Chell didn’t hear rustling besides her own. He’d had the sense not to follow after her before, though she couldn’t tell if he was resisting the urge now. She considered trying to outpace him.
He really couldn’t take a hint. It was a shame, there was a part of her that hated leaving him behind like this, but she wouldn’t continue to humor him. Chell stared straight ahead, at nothing, and focused on her walking.
He called her name a few more times. Chell ignored him, blending the sound into the environment until she heard the shouts as an undeciphered buzzing. She hardly noticed the guilt-stemming tension in her neck. And she walked.
Eventually, it occurred to Chell that she couldn’t walk forever. But then again, neither could Wheatley. Though the volume of his noise, her name, never seemed to cease.
For a while.
How long had it been? The sun never seemed to move. Ten minutes? Thirty?
Had they even gone far? Everything looked the same, though she supposed it would- there was nothing but grass and sky.
At some point, she started to feel that first lick of tiredness. But it wouldn’t stop her.
What would stop her, actually? What would compel her to quit? What would make him quit? He had to sooner or later- his legs might’ve been longer, but his stamina didn’t meet hers.
But that’s when she noticed.
It was quiet.
Once she comprehended that, Chell felt like she’d woken herself from a reverie. She slowed, marginally, sure that Wheatley hadn’t called out in a while. Or maybe it’d only been a minute. She kept going anyhow.
The soreness in her bare feet turned more poignant, and Chell found the answer to her question. Finally- she was almost disappointed- she allowed herself to stop. And she turned.
What greeted her was a picture that looked exactly as it did facing the other direction: grass and sky. The only thing to reveal one way from the other was the sun’s placement, as even Chell’s trail in the field had disappeared. But she wasn’t paying much heed- there was no two-meter body, no blonde hair, not one lanky limb.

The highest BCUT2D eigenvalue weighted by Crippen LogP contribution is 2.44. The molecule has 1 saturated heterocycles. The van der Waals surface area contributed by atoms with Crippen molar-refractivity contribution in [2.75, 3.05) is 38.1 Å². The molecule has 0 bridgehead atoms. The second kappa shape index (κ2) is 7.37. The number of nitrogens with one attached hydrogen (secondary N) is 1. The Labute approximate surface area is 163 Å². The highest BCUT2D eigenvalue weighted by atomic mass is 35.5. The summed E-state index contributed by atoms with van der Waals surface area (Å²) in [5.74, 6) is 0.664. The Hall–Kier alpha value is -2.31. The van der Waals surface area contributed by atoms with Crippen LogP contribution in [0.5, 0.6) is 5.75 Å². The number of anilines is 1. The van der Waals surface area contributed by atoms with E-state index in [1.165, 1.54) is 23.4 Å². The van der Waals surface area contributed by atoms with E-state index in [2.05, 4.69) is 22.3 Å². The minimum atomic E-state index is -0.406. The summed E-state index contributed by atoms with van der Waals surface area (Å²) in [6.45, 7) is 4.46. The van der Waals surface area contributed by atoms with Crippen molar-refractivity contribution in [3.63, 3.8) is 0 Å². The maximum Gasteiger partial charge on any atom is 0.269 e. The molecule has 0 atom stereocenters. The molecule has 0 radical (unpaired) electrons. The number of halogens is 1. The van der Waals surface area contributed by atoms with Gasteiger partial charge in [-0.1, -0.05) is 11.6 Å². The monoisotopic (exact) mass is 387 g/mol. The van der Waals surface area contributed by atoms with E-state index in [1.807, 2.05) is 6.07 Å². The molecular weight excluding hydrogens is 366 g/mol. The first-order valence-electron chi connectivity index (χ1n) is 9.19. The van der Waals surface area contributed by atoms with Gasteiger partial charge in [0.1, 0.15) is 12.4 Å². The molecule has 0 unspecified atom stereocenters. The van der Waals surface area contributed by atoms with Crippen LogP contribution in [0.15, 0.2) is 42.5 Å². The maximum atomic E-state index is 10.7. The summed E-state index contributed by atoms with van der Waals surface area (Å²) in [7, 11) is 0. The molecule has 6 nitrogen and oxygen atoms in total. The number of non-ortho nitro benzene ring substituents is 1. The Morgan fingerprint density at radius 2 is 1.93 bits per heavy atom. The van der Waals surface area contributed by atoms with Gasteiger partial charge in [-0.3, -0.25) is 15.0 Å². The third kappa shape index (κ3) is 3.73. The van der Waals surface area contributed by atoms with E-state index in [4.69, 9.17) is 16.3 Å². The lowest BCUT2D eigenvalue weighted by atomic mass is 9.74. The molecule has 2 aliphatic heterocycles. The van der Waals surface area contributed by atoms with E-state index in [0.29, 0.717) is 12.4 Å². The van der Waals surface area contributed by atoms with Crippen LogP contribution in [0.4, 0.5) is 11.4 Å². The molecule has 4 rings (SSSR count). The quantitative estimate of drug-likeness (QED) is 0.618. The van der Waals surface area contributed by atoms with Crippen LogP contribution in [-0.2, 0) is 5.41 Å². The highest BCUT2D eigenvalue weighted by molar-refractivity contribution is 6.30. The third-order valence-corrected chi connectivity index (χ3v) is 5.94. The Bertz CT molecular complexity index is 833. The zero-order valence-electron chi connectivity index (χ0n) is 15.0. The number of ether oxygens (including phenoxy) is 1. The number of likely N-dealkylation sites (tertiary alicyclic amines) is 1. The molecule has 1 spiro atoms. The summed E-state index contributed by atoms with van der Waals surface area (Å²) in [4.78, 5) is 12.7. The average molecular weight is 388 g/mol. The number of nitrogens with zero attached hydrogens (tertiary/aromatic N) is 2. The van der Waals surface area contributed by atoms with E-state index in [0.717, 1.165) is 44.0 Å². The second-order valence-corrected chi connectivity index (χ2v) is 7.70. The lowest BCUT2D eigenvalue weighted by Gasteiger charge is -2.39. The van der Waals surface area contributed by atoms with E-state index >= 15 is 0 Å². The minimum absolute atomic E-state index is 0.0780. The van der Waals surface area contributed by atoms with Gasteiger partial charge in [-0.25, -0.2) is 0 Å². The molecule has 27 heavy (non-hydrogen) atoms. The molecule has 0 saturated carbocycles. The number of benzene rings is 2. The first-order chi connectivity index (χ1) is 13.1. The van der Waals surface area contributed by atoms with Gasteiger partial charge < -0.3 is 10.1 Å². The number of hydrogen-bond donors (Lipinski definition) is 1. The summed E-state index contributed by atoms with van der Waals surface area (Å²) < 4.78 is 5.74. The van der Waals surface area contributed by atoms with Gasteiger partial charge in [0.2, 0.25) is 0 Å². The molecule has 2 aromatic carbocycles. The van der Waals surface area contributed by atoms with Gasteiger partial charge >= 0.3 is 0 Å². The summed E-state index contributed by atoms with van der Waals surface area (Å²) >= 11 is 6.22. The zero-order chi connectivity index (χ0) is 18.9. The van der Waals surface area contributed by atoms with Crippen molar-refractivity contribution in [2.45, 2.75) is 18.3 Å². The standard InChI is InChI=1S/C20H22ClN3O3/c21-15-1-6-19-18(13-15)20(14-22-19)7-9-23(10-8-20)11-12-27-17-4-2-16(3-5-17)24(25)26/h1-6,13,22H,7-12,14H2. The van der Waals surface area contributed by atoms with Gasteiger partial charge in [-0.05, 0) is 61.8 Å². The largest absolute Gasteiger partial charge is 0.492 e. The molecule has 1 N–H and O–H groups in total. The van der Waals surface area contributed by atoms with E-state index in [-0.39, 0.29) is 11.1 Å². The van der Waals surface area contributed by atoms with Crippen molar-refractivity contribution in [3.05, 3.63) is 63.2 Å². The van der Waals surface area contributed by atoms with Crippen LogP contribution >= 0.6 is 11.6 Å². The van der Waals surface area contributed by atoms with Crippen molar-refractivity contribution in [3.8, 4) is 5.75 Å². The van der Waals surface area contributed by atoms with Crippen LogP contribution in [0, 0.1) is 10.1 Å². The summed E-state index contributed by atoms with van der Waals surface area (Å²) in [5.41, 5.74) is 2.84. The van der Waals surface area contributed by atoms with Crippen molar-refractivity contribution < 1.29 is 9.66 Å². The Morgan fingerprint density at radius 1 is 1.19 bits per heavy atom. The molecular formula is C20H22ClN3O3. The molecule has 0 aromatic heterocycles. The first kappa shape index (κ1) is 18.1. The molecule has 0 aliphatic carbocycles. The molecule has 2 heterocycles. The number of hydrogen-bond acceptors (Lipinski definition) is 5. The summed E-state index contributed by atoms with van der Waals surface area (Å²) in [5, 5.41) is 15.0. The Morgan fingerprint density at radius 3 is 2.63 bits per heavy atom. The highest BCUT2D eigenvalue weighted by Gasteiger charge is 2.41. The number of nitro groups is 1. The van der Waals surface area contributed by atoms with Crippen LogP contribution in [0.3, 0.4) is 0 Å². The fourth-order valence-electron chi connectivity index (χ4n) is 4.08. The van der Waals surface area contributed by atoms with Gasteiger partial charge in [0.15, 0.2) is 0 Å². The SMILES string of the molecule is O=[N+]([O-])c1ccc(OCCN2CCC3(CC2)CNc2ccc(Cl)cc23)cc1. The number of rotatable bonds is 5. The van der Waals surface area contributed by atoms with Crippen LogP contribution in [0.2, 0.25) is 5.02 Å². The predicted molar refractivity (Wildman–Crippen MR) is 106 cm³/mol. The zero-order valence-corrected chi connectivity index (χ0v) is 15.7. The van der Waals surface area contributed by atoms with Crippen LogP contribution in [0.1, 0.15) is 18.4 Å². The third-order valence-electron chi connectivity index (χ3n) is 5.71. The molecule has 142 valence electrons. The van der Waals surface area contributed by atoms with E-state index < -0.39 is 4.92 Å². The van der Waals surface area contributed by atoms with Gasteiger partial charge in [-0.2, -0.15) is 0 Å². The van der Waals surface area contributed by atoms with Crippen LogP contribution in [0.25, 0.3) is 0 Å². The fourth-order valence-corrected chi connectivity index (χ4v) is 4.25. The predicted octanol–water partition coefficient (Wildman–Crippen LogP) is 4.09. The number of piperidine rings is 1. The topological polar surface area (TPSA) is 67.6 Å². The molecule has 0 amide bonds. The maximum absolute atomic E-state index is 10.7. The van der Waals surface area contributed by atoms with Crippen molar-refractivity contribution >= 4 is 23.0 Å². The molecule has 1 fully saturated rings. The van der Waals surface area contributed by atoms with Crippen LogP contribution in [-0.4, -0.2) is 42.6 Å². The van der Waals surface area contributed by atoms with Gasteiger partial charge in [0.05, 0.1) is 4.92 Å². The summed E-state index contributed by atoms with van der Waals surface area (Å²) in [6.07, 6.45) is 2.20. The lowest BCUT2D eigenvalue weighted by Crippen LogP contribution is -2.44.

She scanned the meadow, looking for any sign of Wheatley. She didn’t think it’d been so long that he would’ve been able to head beyond the horizon- the ground was too flat. But he didn’t seem to be anywhere in her vicinity.
Chell observed the green, worried that he might have collapsed-
And was nearly blown over by a thunderous gust of wind.
She had to take several steps back to regain her balance. The rush of air was deafening, ramming into her like a torrential river to stone. She shut her eyes against the current, digging her feet into the ground and shielding her face with her arms, but it disappeared as abruptly as it came, and Chell had to catch herself the other way before she could finally stand up straight again. Utterly fazed, she looked around her.
In those few moments that she’d been off her guard, the sky had changed. It was bizarre but, in truth, there was almost no sky at all- just an insurmountable layer of gray cloud. Already bustling in waves, in pieces, making its way over her entire upward view at an incredible speed. A chaotic mass that had no face, took no notice, and had all its business being there. In the few seconds that she caught sight of a small window of blue, the beast swallowed it up. Gone. The thing was angry, blind, and much, much larger than she. Stunned, a distant crackle of lightning made Chell blink.
The storm carried stampedes of wind that lowered all the way down to where she stood. The grass, twenty shades darker now, shifted furiously, not dancing in its quiet freedom but cowering, pushing past itself, pushing at her legs, urging her to move. Her hair flew past her face and for a moment she couldn’t see. Where before there was hardly any noise, now there swam a constant pierce of what sounded like rain, the unfurling of leaves blown on branches despite there being no trees, no water. It was dry, and the wind sprung out of docility and pounded at her back.
Chell used it to her advantage as she sprinted the way she came.
Her voice felt raw- she was capable of yelling, definitely, though it wasn’t often that she did, and not while racing and tired. Her feet were in pain, but she couldn’t stop. Adrenaline- from the surprise still ringing dully in the back of her head, from the surety of a clear and obvious objective, and from the fear building very starkly and unhindered in her chest- worked Chell like a machine.
The rest was lost in a squall, flying past her face and tossing his name beyond her path. Thinking twice, Chell ground her feet into the earth and slowed her pace a fraction. With the wind acting up, one of them wouldn’t be able to hear-
Thunder. Hammering its way into her skull.
Eaden had plenty of storms, most fervently in the warmer weather, but never had it made her skin crawl so much as it did in that moment. She shivered as something ominous traversed up her spine, something making her hair stand tall and giving her goosebumps as she chanced a look at the clouds. There was no break, no time to stop, no allotment for catching her breath.